Chile Raised to Aa3 by Moody's as Earthquake Shows Country's `Resilience'

Chile became the only Latin American country rated AA after an upgrade by Moody’s Investors Service, which cited the country’s fiscal savings and “financial resilience” in the wake of a February earthquake.

Moody’s boosted the rating one level to Aa3, the fourth- highest investment grade, from A1. The outlook on the rating is stable, Moody’s said in a statement.

Chile’s economy is recovering faster than analysts forecast from a 8.8-magnitude earthquake that smashed ports, roads and factories across an area of the country responsible for 17 percent of gross domestic product. The country’s $11 billion in an offshore copper savings would be more than enough to cover its $8.4 billion in financing needs following the quake, Moody’s said. Chile plans to tap overseas debt markets for the first time in six years to help finance the reconstruction.

“Years of solid macroeconomic policies, including a structural fiscal surplus rule meant to smooth government revenues and expenditures, positioned Chile well to deal with the global economic crisis and the financial aftermath of the earthquake,” Moody’s analyst Gabriel Torres said in a statement.

The South American country may sell as much as $3 billion of bonds and warrants, according to a filing yesterday with the U.S. Securities and Exchange Commission. Finance Minister Felipe Larrain said April 23 in New York that Chile plans to sell $1.5 billion worth of 10-year dollar and pesos bonds abroad this year. Chile’s has about $12 billion of debt, according to Moody’s.

‘No Debt’

“Chile has practically no debt and no fiscal deficit,” said Siobhan Morden, a Latin America debt strategist at RBS Securities Inc. in Stamford, Connecticut. “In a time like this Chile says, ‘Hey, maybe I’ll issue a bond.’ They can come to the market with the conditions and terms that they want.”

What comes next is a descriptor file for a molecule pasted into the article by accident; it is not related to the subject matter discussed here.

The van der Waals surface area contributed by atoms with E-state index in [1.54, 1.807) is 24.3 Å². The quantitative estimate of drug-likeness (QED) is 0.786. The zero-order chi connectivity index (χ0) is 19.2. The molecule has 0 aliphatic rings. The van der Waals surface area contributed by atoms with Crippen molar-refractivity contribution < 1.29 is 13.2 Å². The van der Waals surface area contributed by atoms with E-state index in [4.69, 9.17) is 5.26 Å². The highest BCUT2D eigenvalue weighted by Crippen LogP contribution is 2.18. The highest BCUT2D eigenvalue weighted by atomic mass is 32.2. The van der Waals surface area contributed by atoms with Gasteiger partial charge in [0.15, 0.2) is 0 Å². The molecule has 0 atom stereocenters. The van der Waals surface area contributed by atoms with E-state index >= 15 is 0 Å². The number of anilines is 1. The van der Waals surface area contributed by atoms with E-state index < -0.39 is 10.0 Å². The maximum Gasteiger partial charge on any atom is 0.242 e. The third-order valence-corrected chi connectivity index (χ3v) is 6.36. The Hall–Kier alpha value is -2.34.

Chile’s economy grew at the fastest monthly pace in more than a decade in April as business rebounded following the effects of the earthquake. The economy expanded 8.2 percent in April from March, the biggest increase since 1996, and 4.6 percent from a year earlier, the central bank said last week. It was the quickest annual growth since September 2008 and double the median forecast of 10 economists surveyed by Bloomberg.

The central bank, which will publish updated economic forecasts today, raised its benchmark interest rate by half a percentage point yesterday to 1 percent.

“Despite the events of February, Chile is well positioned to face any negative impacts,” said Cesar Perez, an economist at Celfin Capital SA in Santiago. “February and March were very bad months and by April the country had reactivated.”

Net Creditor

Chile, the world’s largest copper producer, became a net creditor in 2007 for the first time by paying down debt and hoarding savings in an offshore wealth fund.

The extra yield, or spread, investors demand to buy Chile’s 5.5 percent bonds due in 2013 instead of U.S. Treasuries fell four basis points, or 0.04 percentage point, to 125 basis points according to JPMorgan Chase & Co.

The peso jumped 1 percent to 529.75 per U.S. dollar from 535.05 yesterday. Chile’s main stock index rose 0.6 percent to a record 4,060.33.

To contact the reporter responsible on this story: Sebastian Boyd in Santiago at sboyd9@bloomberg.net

Bloomberg reserves the right to edit or remove comments but is under no obligation to do so, or to explain individual moderation decisions.

Please enable JavaScript to view the comments powered by Disqus.